Irrational Fear of the Week: Becoming a Post-Mormon
I think that I’ve written before about my perception of the differences between various terms — cultural Mormon vs. ex-Mormon vs post-Mormon vs…and so on. I won’t bother to look for those posts, but I’ll just say that the main difference I personally perceive in a post-Mormon is that the post-Mormon has moved away from the church, culture, etc., The ex-Mormon might be “recovering”; the cultural Mormon might be “remembering” or “reminiscing” or “celebrating”; but the post-Mormon doesn’t have meaningful interaction with Mormonism anymore.
…and it terrifies me that I’ll be at that point some time.
I guess that most people will not understand what my issue is. If I take an inventory, then I must admit that the data doesn’t really paint a clear-cut picture.
I mean…what defines Mormonism (so that we can begin to talk about when someone would no longer have meaningful interaction with it?)
…Maybe it’s believing certain things?
Well…I don’t believe in most, if not all the truth claims of Mormonism…and I even find many of the thought processes from Mormons to be utterly foreign.
…Maybe it’s doing certain things?
Well…I don’t go to church, and I don’t foresee myself doing so in the future (except to engage in my social experiments…as I’ve written about tangentially in other posts). I probably follow things like the Word of Wisdom and Law of Chastity more than most never-mos would, but it’s not really for any theologically Mormon reasons. (I mean, I just don’t like the taste of coffee, tea, or alcohol, and I don’t really see the point in trying to subject myself to these things to try to acquire a taste. And as for the Law of Chastity, I am a horribly repressed shut-in virgin nerd.)
I think that many members would be hard pressed to say that I am a Mormon. And many former members might be baffled as to why I would think I’m connected either.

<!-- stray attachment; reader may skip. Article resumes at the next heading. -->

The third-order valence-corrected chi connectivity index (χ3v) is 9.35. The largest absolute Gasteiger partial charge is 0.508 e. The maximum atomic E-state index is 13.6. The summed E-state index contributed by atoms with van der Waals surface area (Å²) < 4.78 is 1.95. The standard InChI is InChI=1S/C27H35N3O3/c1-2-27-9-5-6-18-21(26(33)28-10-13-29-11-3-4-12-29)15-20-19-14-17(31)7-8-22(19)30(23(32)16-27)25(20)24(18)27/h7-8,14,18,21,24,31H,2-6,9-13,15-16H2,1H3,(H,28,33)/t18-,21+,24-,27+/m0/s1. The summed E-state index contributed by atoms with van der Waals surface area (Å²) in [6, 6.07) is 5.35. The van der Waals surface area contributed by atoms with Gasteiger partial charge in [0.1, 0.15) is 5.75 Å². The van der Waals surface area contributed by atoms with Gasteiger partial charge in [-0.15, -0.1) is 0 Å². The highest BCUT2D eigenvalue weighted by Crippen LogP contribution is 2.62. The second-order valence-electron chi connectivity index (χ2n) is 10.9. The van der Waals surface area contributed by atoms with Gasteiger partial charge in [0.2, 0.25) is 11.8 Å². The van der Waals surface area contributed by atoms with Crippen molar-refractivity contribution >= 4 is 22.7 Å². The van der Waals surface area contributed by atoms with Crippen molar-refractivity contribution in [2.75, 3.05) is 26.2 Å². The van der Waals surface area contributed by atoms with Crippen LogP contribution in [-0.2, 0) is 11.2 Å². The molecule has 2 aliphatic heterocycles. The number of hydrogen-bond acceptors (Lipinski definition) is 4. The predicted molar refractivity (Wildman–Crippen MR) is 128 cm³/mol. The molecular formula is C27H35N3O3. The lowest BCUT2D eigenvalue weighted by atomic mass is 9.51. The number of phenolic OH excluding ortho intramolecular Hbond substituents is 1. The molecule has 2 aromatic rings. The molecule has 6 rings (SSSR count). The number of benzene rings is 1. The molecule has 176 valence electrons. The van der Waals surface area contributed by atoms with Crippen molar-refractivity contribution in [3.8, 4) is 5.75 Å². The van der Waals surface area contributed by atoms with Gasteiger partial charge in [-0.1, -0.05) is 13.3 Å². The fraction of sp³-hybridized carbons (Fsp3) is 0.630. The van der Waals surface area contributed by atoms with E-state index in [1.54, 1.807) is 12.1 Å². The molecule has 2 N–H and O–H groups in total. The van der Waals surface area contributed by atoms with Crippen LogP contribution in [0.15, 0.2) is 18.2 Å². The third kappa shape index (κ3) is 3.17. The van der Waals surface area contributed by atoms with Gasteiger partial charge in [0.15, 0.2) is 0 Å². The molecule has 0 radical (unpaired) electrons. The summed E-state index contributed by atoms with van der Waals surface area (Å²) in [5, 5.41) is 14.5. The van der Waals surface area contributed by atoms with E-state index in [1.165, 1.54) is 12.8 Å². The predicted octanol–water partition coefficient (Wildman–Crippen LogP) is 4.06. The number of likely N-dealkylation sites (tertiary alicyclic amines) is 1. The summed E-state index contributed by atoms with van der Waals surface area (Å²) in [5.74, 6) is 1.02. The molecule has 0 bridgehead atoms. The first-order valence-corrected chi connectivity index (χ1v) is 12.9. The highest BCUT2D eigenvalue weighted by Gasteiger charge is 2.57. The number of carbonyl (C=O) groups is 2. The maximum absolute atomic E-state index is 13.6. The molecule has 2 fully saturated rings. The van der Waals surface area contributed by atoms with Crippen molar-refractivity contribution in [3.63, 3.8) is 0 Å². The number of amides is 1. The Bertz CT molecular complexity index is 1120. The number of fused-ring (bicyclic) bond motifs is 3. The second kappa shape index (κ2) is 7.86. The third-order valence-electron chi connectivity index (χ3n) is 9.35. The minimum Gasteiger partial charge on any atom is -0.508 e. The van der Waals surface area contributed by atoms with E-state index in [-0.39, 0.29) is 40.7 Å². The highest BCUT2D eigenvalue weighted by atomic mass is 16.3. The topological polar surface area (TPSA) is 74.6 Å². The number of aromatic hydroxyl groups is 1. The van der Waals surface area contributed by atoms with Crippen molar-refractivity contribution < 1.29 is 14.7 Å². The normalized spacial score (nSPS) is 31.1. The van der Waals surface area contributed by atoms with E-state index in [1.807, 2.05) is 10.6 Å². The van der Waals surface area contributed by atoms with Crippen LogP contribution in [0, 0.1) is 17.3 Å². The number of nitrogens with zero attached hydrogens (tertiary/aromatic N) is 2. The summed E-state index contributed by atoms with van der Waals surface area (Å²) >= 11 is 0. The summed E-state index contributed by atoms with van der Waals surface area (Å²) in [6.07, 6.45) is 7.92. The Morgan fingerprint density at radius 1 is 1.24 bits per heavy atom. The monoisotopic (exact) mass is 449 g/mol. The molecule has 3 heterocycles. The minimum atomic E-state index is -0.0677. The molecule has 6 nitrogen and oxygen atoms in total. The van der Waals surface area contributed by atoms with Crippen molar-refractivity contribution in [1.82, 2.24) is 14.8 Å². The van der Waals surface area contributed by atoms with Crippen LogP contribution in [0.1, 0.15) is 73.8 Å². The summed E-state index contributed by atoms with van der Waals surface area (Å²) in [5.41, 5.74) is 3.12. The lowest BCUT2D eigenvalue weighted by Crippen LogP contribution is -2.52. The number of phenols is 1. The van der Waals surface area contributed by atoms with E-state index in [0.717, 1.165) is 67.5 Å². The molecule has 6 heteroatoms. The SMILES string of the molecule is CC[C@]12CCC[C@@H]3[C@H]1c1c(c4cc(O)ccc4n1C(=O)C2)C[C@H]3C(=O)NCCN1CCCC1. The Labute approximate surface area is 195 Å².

About the only thing I can say for my connection is that I talk about Mormonism on the internet with other folks on the internet. And another thing — a crucial thing — I think Mormonism is part of my heritage, something that I will take with me wherever I go, as long as I remember it.
Something about that last part is what terrifies me about becoming a post-Mormon. Because in my mind, being a post-Mormon would mean forgetting my past…and forgetting my past would mean forgetting a part of myself.
I originally posted these thoughts on r/exmormon, but what was interesting was how different people took things in different ways, assuming certain things from my post, etc., For example, from a comment by merlion:
Isn’t that the point of leaving the church? You have been brainwashed to act, say, do whatever they tell you to and now is the time to break free. Go get a drink-chat with the people at the bar. Go watch a rated-R movie. Become the person that is interesting because of your hobbies, taste in cool music, funky outfits, knowledge about wine, dance moves! Take the “husk” and turn it into something different. Be different. Be yourself. Fucking be normal! Enjoy it!